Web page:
Wooow! Believe it or not, this is our last article regarding the presentation of our contributions! Today we are dealing with the topics of violence, discrimination, youth unemployment and improving existing methods. Let’s kick off and find out more about them!
Have you heard about “light violence”? And did you know that it is rising in scale? And what can we do about it? Those were all questions that were discussed in the workshop “A Community Free from Violence – En Kommun Fri Från Våld” by Natalija Radivojevic. During the workshop, card games that have specific topics for discussion, different strategies on how to be an active bystander and how to recognise “light violence” were presented. During the project, three different decks of cards were developed. The green deck of cards focuses on how to recognise and raise awareness of light violence. The purple deck of cards focuses on discussing different kinds of social norms, destructive macho norms and many other topics, which are mostly connected to gender based violence. The red deck of cards focuses on teaching and trying out different kinds of strategies on how to be an active bystander. It functions like a little role play, where the audience is able to suggest solutions in a situation of violence. Interested to find out more? Read more in our workshop report!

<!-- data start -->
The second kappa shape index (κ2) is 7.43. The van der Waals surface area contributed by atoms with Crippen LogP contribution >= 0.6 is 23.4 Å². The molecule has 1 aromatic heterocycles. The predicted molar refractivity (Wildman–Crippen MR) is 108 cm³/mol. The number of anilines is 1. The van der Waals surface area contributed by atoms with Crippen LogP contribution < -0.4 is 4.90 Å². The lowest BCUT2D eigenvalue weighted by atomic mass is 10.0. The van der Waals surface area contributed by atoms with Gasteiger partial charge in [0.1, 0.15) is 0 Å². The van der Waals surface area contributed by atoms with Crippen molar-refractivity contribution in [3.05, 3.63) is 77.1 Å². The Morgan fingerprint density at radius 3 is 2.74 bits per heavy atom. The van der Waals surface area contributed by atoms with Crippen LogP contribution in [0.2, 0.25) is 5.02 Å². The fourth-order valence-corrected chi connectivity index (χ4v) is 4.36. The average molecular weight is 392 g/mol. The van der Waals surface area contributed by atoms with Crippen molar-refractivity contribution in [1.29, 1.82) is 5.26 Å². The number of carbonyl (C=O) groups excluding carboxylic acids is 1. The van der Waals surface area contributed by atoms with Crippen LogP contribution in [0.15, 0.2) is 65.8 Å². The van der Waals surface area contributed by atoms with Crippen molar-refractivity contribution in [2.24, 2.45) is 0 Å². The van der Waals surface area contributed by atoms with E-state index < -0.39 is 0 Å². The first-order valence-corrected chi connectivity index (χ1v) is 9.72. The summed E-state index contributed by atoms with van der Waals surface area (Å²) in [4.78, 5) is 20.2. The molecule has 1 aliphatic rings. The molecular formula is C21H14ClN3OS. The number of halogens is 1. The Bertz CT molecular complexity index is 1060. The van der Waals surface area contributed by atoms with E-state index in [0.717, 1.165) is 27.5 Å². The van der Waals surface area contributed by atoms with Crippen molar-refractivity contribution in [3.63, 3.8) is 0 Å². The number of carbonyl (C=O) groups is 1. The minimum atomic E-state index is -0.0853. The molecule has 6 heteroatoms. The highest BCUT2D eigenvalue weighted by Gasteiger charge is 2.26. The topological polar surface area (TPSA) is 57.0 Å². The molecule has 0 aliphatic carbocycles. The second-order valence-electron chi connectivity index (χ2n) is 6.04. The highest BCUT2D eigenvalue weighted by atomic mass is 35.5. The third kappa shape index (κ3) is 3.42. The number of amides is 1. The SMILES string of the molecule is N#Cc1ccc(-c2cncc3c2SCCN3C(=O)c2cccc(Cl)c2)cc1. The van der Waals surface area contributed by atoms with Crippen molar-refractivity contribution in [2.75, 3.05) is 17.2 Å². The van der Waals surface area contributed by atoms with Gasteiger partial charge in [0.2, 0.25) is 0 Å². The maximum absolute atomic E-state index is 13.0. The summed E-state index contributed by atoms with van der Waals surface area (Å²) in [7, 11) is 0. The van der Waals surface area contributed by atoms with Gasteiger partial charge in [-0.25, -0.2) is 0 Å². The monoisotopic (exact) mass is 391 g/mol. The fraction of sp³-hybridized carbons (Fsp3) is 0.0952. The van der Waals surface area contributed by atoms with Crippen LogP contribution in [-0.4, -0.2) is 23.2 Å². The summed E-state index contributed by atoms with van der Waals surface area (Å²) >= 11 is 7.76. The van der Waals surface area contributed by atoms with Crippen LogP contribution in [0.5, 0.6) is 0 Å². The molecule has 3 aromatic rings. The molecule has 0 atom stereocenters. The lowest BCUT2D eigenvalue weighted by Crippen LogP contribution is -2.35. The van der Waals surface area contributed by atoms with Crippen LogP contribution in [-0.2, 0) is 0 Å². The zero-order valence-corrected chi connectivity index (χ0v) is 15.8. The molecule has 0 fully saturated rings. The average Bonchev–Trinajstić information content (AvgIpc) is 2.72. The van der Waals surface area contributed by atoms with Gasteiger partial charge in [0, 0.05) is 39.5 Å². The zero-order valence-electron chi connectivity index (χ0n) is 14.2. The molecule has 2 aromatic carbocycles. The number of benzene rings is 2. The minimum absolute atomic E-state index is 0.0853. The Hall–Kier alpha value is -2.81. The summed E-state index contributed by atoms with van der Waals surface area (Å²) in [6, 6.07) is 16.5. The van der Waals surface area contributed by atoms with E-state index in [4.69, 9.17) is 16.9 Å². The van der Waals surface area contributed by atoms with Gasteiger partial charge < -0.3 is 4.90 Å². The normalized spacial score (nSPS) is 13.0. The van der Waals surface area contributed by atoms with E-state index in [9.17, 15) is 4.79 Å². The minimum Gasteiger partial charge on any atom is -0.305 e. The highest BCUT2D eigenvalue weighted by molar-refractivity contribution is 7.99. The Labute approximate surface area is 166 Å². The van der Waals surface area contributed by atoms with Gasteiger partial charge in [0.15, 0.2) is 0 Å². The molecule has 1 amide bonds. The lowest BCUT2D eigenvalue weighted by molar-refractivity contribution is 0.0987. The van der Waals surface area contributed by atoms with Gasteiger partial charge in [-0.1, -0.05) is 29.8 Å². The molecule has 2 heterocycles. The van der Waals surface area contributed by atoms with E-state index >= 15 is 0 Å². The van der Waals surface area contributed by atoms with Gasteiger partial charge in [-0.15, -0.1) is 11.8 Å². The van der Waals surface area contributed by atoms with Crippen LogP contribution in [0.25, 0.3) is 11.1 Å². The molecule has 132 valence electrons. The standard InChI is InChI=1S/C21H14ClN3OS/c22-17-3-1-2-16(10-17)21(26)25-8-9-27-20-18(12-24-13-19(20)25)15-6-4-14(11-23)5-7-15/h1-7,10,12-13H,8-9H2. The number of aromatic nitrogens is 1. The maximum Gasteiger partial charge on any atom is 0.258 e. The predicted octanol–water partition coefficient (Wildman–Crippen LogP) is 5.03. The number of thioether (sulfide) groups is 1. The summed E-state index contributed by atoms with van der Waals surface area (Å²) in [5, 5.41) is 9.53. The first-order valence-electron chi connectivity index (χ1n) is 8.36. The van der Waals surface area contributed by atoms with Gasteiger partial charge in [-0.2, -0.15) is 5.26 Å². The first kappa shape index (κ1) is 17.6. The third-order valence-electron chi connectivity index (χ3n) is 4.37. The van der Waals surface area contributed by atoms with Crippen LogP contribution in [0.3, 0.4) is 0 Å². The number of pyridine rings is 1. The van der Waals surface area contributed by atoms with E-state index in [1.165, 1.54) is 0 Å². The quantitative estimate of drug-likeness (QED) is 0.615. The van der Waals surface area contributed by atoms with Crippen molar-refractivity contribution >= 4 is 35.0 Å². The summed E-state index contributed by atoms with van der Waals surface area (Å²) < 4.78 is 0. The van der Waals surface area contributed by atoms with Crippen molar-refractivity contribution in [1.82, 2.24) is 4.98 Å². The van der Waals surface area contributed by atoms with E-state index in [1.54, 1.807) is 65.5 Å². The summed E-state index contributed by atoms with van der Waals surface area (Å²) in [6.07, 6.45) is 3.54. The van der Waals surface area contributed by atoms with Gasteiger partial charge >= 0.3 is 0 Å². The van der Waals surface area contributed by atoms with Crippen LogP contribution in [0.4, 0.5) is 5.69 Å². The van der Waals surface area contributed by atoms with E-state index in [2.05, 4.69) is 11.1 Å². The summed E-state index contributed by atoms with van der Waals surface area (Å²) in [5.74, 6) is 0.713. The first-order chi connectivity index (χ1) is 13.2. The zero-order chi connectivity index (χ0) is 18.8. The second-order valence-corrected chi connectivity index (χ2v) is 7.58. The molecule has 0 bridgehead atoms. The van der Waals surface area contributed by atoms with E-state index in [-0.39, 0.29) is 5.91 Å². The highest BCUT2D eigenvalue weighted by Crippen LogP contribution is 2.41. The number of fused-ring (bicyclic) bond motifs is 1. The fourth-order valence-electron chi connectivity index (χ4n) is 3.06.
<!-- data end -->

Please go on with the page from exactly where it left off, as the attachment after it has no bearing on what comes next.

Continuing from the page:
The second workshop “Getting creative with Take a step forward” by Alexandre Fonseca was centred around the method “Take a Step Forward”, one of the classic methods in NFE and featured in many compendia, such as Compass. The aim of the workshop was to raise awareness about this method but also to explore it further through the presentation of two adaptations implemented in Portugal: “The interview”, a role-play based on the plight of refugees and “It’s not torture, it’s empathy”, a street art / performance installation. These tools can be means to foster empathy and raise awareness of inequalities in our societies and provide a platform for the discussion of privilege and discrimination. How do the tools look like? Check them out in our workshop report and presentation.
In youth work, there is a rising need for cross-sectoral cooperation and evidence-based practices. Cooperation and networking between different partners and stakeholders, as well as involving different expertise networks in order to develop coherent and efficient approaches and synergy of practices are important and something we need to strive for. Cross-sectoral cooperation was one of the main issues of the contribution “Collaborative NEET – Youth Support Service Model” by Stiina Kütt. During the workshop, the participants were acquainted with the Erasmus+ strategic partnership project “Community Guarantee” and its intellectual output – the profile of an effective support service for NEET-youth. The model encourages critical thinking about how to manage services for providing effective solutions and is a possible tool for designing/improving youth work services in a multi-stakeholder partnership. Read more about the model in our workshop report and presentation below! Don’t forget to watch the video of this contribution as well.